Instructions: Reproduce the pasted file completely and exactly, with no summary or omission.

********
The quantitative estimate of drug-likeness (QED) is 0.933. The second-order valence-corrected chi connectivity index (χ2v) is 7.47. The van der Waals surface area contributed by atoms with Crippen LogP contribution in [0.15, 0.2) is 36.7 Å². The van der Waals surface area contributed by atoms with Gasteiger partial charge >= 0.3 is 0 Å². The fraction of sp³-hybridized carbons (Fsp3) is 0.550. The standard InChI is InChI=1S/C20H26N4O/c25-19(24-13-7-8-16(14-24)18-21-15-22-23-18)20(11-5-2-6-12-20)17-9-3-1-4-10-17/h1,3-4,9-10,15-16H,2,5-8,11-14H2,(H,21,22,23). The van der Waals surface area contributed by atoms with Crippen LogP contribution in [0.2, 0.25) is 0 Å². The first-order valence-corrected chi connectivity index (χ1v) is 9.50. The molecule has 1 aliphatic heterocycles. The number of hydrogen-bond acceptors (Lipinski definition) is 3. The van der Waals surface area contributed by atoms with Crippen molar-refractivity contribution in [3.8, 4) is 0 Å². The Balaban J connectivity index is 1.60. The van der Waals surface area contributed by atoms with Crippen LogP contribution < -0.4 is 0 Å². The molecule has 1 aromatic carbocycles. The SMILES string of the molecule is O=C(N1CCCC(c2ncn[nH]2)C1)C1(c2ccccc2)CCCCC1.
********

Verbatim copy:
The quantitative estimate of drug-likeness (QED) is 0.933. The second-order valence-corrected chi connectivity index (χ2v) is 7.47. The van der Waals surface area contributed by atoms with Crippen LogP contribution in [0.15, 0.2) is 36.7 Å². The van der Waals surface area contributed by atoms with Gasteiger partial charge >= 0.3 is 0 Å². The fraction of sp³-hybridized carbons (Fsp3) is 0.550. The standard InChI is InChI=1S/C20H26N4O/c25-19(24-13-7-8-16(14-24)18-21-15-22-23-18)20(11-5-2-6-12-20)17-9-3-1-4-10-17/h1,3-4,9-10,15-16H,2,5-8,11-14H2,(H,21,22,23). The van der Waals surface area contributed by atoms with Crippen LogP contribution in [0.2, 0.25) is 0 Å². The first-order valence-corrected chi connectivity index (χ1v) is 9.50. The molecule has 1 aliphatic heterocycles. The number of hydrogen-bond acceptors (Lipinski definition) is 3. The van der Waals surface area contributed by atoms with Crippen molar-refractivity contribution in [3.8, 4) is 0 Å². The Balaban J connectivity index is 1.60. The van der Waals surface area contributed by atoms with Crippen LogP contribution < -0.4 is 0 Å². The molecule has 1 aromatic carbocycles. The SMILES string of the molecule is O=C(N1CCCC(c2ncn[nH]2)C1)C1(c2ccccc2)CCCCC1.